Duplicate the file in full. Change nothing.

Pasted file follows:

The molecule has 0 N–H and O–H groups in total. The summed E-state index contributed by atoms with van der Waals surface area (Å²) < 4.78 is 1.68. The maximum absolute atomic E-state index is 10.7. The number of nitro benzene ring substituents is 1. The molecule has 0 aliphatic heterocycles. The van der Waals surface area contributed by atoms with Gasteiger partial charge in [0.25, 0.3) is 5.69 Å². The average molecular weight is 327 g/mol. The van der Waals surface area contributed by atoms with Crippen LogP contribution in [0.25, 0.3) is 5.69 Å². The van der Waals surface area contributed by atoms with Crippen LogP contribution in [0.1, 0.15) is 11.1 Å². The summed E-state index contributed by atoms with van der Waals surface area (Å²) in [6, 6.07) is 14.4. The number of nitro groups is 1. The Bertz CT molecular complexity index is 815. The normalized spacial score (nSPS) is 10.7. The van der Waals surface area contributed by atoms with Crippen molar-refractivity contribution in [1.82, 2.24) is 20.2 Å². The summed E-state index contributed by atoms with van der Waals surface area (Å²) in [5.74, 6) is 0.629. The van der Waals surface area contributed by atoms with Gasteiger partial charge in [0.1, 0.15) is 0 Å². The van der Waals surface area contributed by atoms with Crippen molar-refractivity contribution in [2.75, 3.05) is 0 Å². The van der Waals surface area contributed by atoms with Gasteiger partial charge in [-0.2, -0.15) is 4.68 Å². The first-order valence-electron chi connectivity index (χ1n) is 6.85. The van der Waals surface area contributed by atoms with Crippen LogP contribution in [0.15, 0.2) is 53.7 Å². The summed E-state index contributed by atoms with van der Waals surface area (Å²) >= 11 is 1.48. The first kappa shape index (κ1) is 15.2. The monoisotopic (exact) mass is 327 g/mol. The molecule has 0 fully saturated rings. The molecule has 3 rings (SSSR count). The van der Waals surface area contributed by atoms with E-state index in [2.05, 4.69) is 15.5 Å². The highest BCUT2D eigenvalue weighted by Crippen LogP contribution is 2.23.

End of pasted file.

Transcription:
The molecule has 0 N–H and O–H groups in total. The summed E-state index contributed by atoms with van der Waals surface area (Å²) < 4.78 is 1.68. The maximum absolute atomic E-state index is 10.7. The number of nitro benzene ring substituents is 1. The molecule has 0 aliphatic heterocycles. The van der Waals surface area contributed by atoms with Gasteiger partial charge in [0.25, 0.3) is 5.69 Å². The average molecular weight is 327 g/mol. The van der Waals surface area contributed by atoms with Crippen LogP contribution in [0.25, 0.3) is 5.69 Å². The van der Waals surface area contributed by atoms with Crippen LogP contribution in [0.1, 0.15) is 11.1 Å². The summed E-state index contributed by atoms with van der Waals surface area (Å²) in [6, 6.07) is 14.4. The number of nitro groups is 1. The Bertz CT molecular complexity index is 815. The normalized spacial score (nSPS) is 10.7. The van der Waals surface area contributed by atoms with Crippen molar-refractivity contribution in [1.82, 2.24) is 20.2 Å². The summed E-state index contributed by atoms with van der Waals surface area (Å²) in [5.74, 6) is 0.629. The van der Waals surface area contributed by atoms with Gasteiger partial charge in [0.1, 0.15) is 0 Å². The van der Waals surface area contributed by atoms with Crippen molar-refractivity contribution in [2.75, 3.05) is 0 Å². The van der Waals surface area contributed by atoms with Gasteiger partial charge in [-0.2, -0.15) is 4.68 Å². The first-order valence-electron chi connectivity index (χ1n) is 6.85. The van der Waals surface area contributed by atoms with Crippen LogP contribution in [0.15, 0.2) is 53.7 Å². The summed E-state index contributed by atoms with van der Waals surface area (Å²) >= 11 is 1.48. The first kappa shape index (κ1) is 15.2. The monoisotopic (exact) mass is 327 g/mol. The molecule has 0 fully saturated rings. The molecule has 3 rings (SSSR count). The van der Waals surface area contributed by atoms with E-state index in [2.05, 4.69) is 15.5 Å². The highest BCUT2D eigenvalue weighted by Crippen LogP contribution is 2.23.